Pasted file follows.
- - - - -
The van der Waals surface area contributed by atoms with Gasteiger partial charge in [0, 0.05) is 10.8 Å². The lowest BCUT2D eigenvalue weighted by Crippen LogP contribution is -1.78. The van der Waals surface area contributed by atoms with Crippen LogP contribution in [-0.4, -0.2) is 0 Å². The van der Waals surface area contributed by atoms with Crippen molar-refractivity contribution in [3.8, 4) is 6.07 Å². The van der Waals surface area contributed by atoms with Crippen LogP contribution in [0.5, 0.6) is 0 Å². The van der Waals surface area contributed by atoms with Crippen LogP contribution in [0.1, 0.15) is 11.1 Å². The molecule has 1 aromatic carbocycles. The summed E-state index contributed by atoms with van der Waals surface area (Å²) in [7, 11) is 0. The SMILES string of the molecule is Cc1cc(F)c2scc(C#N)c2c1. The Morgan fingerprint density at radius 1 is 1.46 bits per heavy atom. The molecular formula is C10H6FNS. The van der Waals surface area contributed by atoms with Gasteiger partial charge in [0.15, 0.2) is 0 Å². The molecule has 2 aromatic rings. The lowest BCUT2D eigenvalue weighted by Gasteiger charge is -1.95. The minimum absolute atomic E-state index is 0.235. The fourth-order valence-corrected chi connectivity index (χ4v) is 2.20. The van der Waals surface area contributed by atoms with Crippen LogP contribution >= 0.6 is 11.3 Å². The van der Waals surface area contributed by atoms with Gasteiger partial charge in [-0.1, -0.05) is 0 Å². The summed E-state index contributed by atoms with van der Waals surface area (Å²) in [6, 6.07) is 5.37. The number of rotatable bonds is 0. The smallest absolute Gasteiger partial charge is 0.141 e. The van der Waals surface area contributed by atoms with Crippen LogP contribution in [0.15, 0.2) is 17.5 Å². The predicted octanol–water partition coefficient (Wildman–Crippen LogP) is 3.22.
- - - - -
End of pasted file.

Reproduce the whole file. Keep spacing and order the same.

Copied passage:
The van der Waals surface area contributed by atoms with Gasteiger partial charge in [0, 0.05) is 10.8 Å². The lowest BCUT2D eigenvalue weighted by Crippen LogP contribution is -1.78. The van der Waals surface area contributed by atoms with Crippen LogP contribution in [-0.4, -0.2) is 0 Å². The van der Waals surface area contributed by atoms with Crippen molar-refractivity contribution in [3.8, 4) is 6.07 Å². The van der Waals surface area contributed by atoms with Crippen LogP contribution in [0.5, 0.6) is 0 Å². The van der Waals surface area contributed by atoms with Crippen LogP contribution in [0.1, 0.15) is 11.1 Å². The molecule has 1 aromatic carbocycles. The summed E-state index contributed by atoms with van der Waals surface area (Å²) in [7, 11) is 0. The SMILES string of the molecule is Cc1cc(F)c2scc(C#N)c2c1. The Morgan fingerprint density at radius 1 is 1.46 bits per heavy atom. The molecular formula is C10H6FNS. The van der Waals surface area contributed by atoms with Gasteiger partial charge in [0.15, 0.2) is 0 Å². The molecule has 2 aromatic rings. The lowest BCUT2D eigenvalue weighted by Gasteiger charge is -1.95. The minimum absolute atomic E-state index is 0.235. The fourth-order valence-corrected chi connectivity index (χ4v) is 2.20. The van der Waals surface area contributed by atoms with Crippen LogP contribution >= 0.6 is 11.3 Å². The van der Waals surface area contributed by atoms with Gasteiger partial charge in [-0.1, -0.05) is 0 Å². The summed E-state index contributed by atoms with van der Waals surface area (Å²) in [6, 6.07) is 5.37. The number of rotatable bonds is 0. The smallest absolute Gasteiger partial charge is 0.141 e. The van der Waals surface area contributed by atoms with Crippen LogP contribution in [0.15, 0.2) is 17.5 Å². The predicted octanol–water partition coefficient (Wildman–Crippen LogP) is 3.22.